AI banking

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As fintech thrives, can AI make or break the banking industry?

The banking industry continues to be a proponent of emerging technologies like artificial intelligence (AI). While the pace of the adoption may be slightly slower than other industries due to regulatory concerns, the banking industry always looks for ways they can implement new technologies into their products and services.

Despite still relying on legacy infrastructure, the banking industry is slowly moving towards more reliability on the cloud, especially for developing, testing, and running new workloads. The industry is also now using more tools to derive more value and insights from their data while keeping a close eye on regulatory issues as well.

Here’s the thing: while technology has transformed the banking industry, it’s also disrupting it. The rise of fintech and the adoption of fintech by non-financial service providers are proving to be huge competition. Banks now have no choice but to increase their tech adoption as well and cater more digitized services to their customers if they want to remain relevant.

But how much technology can the banking industry use without compromising customer data and regulatory requirements? With AI bringing a whole new wave of possibilities to the financial industry, banks would want to be part of it as well.

In fact, according to an Economic Intelligence Unit survey, 77% of bankers believe that the success or failure of a bank will be attributed to their ability to tap into the powers of AI, and it’s not hard to see why.

AI’s ability to sift through big chunks of data will aid banks in providing wiser strategies and exceptional customer experiences. For instance, AI’s predictive analytics can streamline complex customer issues and synthesize a comprehensive solution, as well as also highlight internal business trends and suggest new market opportunities for the banking industry to pursue amid this economic downturn.

These advanced capabilities make it obvious that the banking industry’s investment in AI is crucial for its survival. Fintech companies are already leveraging AI to improve the customer experience, especially in providing them with products and services that are catered to their needs.

For Kanv Pandit, FISGroup Managing Director, APAC, Banking Solutions, the large banks in the region have often been at the forefront of adopting advanced technologies to enhance the customer experience, improve operational efficiency and strengthen their competitiveness in the market.

“AI is an area where major investments are playing out. Many banks have long been leveraging AI for predictive analytics. When paired with machine learning that allows algorithms to work through vast amounts of data, this kind of processing allows AI to find new market segment opportunities hiding in data sets and enables banks to offer suitable products to the right customers at an appropriate time, frequency, and manner,” said Pandit.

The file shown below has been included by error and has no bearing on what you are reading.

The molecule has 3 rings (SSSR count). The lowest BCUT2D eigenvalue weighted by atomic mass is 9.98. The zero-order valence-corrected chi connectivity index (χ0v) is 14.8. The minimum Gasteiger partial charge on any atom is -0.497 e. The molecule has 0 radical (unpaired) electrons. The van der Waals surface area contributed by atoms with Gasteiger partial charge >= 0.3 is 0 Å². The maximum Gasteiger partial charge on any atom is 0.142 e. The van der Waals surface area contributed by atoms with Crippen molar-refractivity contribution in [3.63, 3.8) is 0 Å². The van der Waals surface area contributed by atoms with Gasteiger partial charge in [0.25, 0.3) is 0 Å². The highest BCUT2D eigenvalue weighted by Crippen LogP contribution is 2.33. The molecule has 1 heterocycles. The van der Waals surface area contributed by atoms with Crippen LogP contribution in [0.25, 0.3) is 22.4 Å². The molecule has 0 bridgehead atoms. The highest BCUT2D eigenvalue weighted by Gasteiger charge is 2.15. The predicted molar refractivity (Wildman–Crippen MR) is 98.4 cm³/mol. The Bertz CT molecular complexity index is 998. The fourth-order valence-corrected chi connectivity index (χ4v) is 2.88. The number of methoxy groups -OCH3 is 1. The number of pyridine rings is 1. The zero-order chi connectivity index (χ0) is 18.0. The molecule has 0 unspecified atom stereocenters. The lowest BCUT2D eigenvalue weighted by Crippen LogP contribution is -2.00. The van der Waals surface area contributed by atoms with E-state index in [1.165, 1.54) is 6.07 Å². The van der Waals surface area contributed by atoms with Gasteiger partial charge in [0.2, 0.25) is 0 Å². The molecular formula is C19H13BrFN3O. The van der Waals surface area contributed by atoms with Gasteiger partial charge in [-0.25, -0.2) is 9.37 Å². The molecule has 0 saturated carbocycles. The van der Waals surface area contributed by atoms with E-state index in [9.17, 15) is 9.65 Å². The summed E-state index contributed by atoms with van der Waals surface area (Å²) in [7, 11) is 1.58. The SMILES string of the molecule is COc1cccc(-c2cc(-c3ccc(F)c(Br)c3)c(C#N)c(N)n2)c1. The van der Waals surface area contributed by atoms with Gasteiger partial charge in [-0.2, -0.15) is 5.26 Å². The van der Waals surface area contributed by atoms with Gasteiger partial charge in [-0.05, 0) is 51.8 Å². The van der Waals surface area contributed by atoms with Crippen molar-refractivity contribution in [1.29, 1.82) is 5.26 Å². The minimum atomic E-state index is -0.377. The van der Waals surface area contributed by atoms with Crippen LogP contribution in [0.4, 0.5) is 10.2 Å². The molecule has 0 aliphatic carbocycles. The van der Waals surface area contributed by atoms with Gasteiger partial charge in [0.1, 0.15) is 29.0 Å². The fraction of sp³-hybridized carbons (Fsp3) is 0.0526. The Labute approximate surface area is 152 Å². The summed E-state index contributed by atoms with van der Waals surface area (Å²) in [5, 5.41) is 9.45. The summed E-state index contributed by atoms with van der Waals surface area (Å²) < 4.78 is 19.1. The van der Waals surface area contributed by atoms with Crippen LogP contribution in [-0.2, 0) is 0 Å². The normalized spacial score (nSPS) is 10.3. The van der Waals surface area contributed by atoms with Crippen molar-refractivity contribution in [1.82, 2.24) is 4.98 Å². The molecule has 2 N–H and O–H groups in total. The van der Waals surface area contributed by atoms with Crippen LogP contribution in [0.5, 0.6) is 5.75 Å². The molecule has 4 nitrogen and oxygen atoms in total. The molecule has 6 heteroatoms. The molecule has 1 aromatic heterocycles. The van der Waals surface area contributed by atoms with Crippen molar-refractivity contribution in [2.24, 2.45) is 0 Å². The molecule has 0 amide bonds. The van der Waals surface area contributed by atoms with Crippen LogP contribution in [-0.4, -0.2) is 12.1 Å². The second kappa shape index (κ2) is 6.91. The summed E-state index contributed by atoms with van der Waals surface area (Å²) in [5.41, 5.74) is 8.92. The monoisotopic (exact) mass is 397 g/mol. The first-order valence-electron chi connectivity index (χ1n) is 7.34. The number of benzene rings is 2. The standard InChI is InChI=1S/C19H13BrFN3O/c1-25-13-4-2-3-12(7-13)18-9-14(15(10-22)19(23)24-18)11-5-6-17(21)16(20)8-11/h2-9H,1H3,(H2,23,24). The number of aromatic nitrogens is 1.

Pandit also pointed out that the recent spotlight on ChatGPT has once again highlighted the increasingly vital role that AI will play across industries. Specifically in the financial services sector, when integrated into the customer service system, such generative AI applications have the potential to further transform the way banks do business. This includes responding to more complex queries, and personalizing financial and product advice, for example.

Some examples of AI in implementation in the banking industry for their processes include Singapore’s DBS Bank. The bank states that it has created more than 100 AI and ML algorithms that analyze an internal data mart with 15,000 customer data points, to generate seven types of nudges that offer personalized product recommendations and celebrate customer milestones.

Another example is Japan’s Mitsubishi UFH Financial Group. According to a Nikkei report, the group will look to adopt generative AI-powered chatbots to help with reports and other internal tasks. Mitsubishi UFJ Financial Group will begin using a chatbot in the summer for drafting approval requests and responding to internal inquiries. The aim is to boost productivity by saving employees time and effort on cumbersome paperwork.

Japan’s Sumitomo Mitsui Financial Group also has begun trials on an AI chatbot developed in partnership with Microsoft Japan. It plans to initially roll out the tool to all employees of Sumitomo Mitsui Banking Corp in the second half of the year.

“As banks start to double down on their AI investments, we can expect to see more innovative use cases in the years to come,” added Pandit.